(I am told that it was at one time a part of the Sarasota High School whose sports teams have the nickname of “Sailor” – hence the title of the circus).

These days it is sponsored by the Police Athletic League -  hence the name “PAL Sailor Circus”.  It is a year round activity for children and youth, drawing school children from at least 38 local schools.

This afternoon’s performance was entirely terrific.  It involved at least ninety-eight school-children, ranging in age from (say) 8 to 18.   

The trapeze acts were delightful, as were the jugglers, the clowns, and the four feet high children on six feet stilts.  It was great to see the fourteen youngsters who were tumblers.  And the sight of forty children on unicycles brought smiles and cheers all round.

Most impressive were the four young women and one young man who “flew through the air with the greatest of ease - such magnificent youths on the flying trapeze”!

The highlight for me was to see and enjoy four children from St. Boniface Church as members of the Circus.  Congratulations Hannah, Jacob, Logan and Skailar!

The lowlight was that there were no Hispanic or Black children in the show.

Above all else, it was an immense joy to see these ninety-eight children give of their very best with incredible skill and athleticism. 
 It was heartening to note that this skill and athleticism was rooted in cooperation, rather than in competition

There’s a concept for us!

Tuesday, 28 December 2010

Resisting the Alleluia creep

There’s a story that sometime around 1980 a Pentecostal Christian attended an Episcopal Church with her friend from work.  During the sermon, the visitor began to utter a few fervent “Alleluias” in accordance with her heritage. 

 A frosty man seated in front of her turned around and glared.  “We don’t say “Alleluia” in the Episcopal Church”, he hissed.

Her Episcopalian friend squeezed her hand and said in a loud whisper “Oh yes we do, it’s on page 366 in the Prayer Book”.

Indeed the 1976/79 Book of Common Prayer offers Episcopalians the chance to express fervent alleluias; indeed “double alleluias”.  We do so between Easter Day and the Day of Pentecost (The Great Fifty Days), at the dismissal. At that point the Deacon exclaims: “Alleluia. Alleluia. Go in peace to love and serve the Lord”.  Then the congregation responds with “Thanks be to God. Alleluia, Alleluia”.

 It’s an exciting affirmation of the resurrection of the Lord Jesus Christ. Thus it is a powerful liturgical moment which  the Prayer Book reserves  to those “Great Fifty Days”, which we observe as “Extraordinary Time”.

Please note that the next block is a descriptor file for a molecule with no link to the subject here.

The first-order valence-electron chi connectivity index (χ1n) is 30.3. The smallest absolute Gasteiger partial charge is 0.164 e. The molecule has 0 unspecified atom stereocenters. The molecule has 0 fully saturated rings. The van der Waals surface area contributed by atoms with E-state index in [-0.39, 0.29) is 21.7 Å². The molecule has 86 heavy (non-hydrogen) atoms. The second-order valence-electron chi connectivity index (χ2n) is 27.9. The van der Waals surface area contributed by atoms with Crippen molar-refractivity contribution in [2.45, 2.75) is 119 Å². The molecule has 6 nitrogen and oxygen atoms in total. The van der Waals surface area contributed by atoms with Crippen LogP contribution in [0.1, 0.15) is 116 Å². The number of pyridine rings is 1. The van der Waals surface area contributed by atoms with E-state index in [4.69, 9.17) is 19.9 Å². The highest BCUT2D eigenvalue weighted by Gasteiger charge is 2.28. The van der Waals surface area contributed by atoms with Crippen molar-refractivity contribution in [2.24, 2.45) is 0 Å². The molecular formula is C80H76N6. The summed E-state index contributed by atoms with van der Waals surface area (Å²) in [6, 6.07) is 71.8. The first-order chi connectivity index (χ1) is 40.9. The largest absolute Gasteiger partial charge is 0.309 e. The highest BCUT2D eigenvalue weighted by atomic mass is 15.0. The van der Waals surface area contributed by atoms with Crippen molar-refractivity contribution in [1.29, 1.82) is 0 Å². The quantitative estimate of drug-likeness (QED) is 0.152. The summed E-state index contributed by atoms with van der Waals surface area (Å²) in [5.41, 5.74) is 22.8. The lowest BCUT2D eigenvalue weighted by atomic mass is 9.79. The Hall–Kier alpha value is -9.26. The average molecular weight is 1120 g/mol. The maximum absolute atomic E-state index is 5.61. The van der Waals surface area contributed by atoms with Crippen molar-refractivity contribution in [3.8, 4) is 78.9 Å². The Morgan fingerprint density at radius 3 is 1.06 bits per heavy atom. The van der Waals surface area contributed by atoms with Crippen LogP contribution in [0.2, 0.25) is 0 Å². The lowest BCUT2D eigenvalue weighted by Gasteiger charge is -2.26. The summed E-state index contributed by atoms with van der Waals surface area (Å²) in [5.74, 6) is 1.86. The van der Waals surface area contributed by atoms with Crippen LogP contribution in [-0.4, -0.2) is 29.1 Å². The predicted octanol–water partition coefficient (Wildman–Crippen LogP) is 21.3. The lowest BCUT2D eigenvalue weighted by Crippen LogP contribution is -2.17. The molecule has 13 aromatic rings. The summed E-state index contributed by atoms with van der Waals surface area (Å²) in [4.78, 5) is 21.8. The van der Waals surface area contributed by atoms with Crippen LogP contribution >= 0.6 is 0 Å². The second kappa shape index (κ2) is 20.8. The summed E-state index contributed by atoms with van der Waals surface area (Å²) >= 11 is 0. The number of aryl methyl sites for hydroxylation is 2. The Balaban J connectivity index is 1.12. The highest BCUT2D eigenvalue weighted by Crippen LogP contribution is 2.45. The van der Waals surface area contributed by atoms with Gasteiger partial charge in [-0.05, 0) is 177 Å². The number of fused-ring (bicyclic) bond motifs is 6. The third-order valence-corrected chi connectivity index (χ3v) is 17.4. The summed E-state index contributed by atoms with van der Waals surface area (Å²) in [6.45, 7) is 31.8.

Many congregations are now, (aided and abetted in many cases by their Cleric) extending that “double alleluia” to “Ordinary Time”.  In some places the double alleluia is becoming the year round norm. 

The alleluias are often shrieked out, in a manner which Alan Greenspan might describe as irrational exuberance, or which I would call congregational self-congratulation.

This bothers me. So I was heartened to learn that a friend of mine, a Priest who lives in Maine is similarly bothered.

I suspect that we each would say that our “botheration” is rooted in this: “If the extra-ordinary becomes ordinary, then that “extra-ordinary” is sadly diminished.

That concept is not reserved to matters liturgical.  Most Americans enjoy our Thanksgiving holiday as an extra-ordinary day marked in particular by the foods we eat.  But if on every Thursday of the year we feasted on  turkey with chestnut dressing, sweet potatoes, peas with onions, cranberry sauce, green bean casserole, and pumpkin or pecan pie (etc, etc) then the fourth Thursday of November (in the U.S.A.)  will cease to have its particular meaning.

And so it is in the matter of the “Alleluia creep”.

In some places the “irrational exuberance” leads to the congregational recitation of a triple alleluia, each one being uttered louder than the previous.  

The American Prayer Book wisely reserves a triple alleluia to only one liturgy (so far as I am aware).  It is in the Liturgy for Christian Burial. There we hear these faith filled words “All of us go down to the dust; yet even at the grave we make our song: Alleluia, alleluia, alleluia”. We are thereby  “thumbing our noses at death” – so to speak.